Tuesday, August 2, 2016

Dolls in my life

Since the dawning of the universe, I think there were dolls.  Little companions that had slivers of human-like characteristics, but mostly magic.

Dolls have always embodied a quiet magic for me.   I had one special doll growing up, I called her Wendy Bagwell.  She has become tear-soaked with age and a very special treasure, representing my childhood. My Grandmother re stitched her all the time but after awhile, her skin became threadbare and she began to wither, her life force going into retirement a bit.   She went with me to collage and then to my first home.  She was quiet for years, I think she hoped that my children would love her as much as I do. But she is so fragile now, an icon for me though.

Though I had Wendy as a companion, I never dreamed that my life would revolve around dolls quite so much. I don't have many things from my childhood; they fell away like the shedding skin of a slithering snake.  I have only two relics of my early history in dolls left.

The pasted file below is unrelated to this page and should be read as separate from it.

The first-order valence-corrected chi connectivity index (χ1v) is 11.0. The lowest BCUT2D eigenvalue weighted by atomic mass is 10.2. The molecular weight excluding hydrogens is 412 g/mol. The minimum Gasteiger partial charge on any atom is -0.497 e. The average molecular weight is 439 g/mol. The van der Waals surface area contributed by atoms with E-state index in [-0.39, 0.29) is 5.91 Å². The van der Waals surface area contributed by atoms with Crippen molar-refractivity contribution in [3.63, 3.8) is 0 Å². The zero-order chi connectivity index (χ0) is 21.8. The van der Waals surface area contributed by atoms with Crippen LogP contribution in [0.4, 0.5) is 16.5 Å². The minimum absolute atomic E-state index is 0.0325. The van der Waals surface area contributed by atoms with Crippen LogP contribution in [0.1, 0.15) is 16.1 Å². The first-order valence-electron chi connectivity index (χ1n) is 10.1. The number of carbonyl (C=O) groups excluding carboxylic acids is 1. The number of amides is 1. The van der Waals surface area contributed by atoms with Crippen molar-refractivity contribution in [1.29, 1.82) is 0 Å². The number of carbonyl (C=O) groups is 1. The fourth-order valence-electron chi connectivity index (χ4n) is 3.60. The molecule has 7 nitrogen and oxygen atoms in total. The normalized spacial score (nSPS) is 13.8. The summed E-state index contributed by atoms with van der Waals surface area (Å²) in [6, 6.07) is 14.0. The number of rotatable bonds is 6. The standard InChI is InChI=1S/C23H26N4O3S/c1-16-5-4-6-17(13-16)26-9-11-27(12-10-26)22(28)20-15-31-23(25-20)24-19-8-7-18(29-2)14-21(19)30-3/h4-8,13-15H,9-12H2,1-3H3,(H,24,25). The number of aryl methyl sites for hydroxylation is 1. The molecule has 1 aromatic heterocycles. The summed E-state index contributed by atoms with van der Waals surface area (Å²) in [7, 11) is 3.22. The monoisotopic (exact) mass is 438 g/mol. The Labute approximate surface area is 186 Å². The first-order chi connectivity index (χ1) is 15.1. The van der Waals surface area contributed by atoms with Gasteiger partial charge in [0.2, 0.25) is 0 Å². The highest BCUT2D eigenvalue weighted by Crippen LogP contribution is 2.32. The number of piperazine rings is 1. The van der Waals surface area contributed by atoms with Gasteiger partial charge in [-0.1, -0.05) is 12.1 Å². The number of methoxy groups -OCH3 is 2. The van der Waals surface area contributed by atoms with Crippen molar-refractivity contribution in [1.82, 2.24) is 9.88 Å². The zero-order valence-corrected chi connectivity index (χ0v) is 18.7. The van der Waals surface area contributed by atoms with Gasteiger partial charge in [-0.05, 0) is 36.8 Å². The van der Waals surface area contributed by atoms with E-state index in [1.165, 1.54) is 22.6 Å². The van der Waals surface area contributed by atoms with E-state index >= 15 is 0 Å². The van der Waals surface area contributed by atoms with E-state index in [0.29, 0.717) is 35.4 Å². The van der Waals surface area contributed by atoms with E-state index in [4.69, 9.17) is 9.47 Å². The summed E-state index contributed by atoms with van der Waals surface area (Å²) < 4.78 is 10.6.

Soaked in time, steeped in my life, and smothered with love, these two dolls mean the world to me.  They loved me back and played with me for hours and hours. 

My Grandma was a collector in the traditional sense of the word. She was dirt poor growing up and didn't have dolls. So, subconsciously as an adult she accumulated, welcomed, and hoarded them.  I wasn't really impressed with her style of doll. She was more into the Franklin Heirloom variety. She did however, expose me to the magic of dolls and the tiny little personalities that are found within.

As a doll maker, depositing a certain amount of personality into a doll is so important. I want that sliver of  something special to connect fully with a memory or feeling deep inside whomever is viewing my work. I want them to connect so fully that they must bring my little lovie home with them. 

Each doll that I make  is also a part of my personal history. As I work on her, everything that makes up me as a person,  shapes the final outcome of my doll.

Dirty Wow Wow is not a rap song, it's the title of the wonderful book by Cheryl and Jeffery Katz.

 I stumbled upon this book a few years back and I love how it honors the threadbare loves of our childhoods! Picture after picture and story after story I became enamored. In love with the idea that  these little fellas that we loved so much as children provide solid markers of our childhood wonder. The wonder that we strive so hard as adults to reconnect with.

I look at my dolls as little love vessels. I filled them up as a child and I am reaping the benefits of their magic and the imagination that is held within.

Do you have a threadbare companion?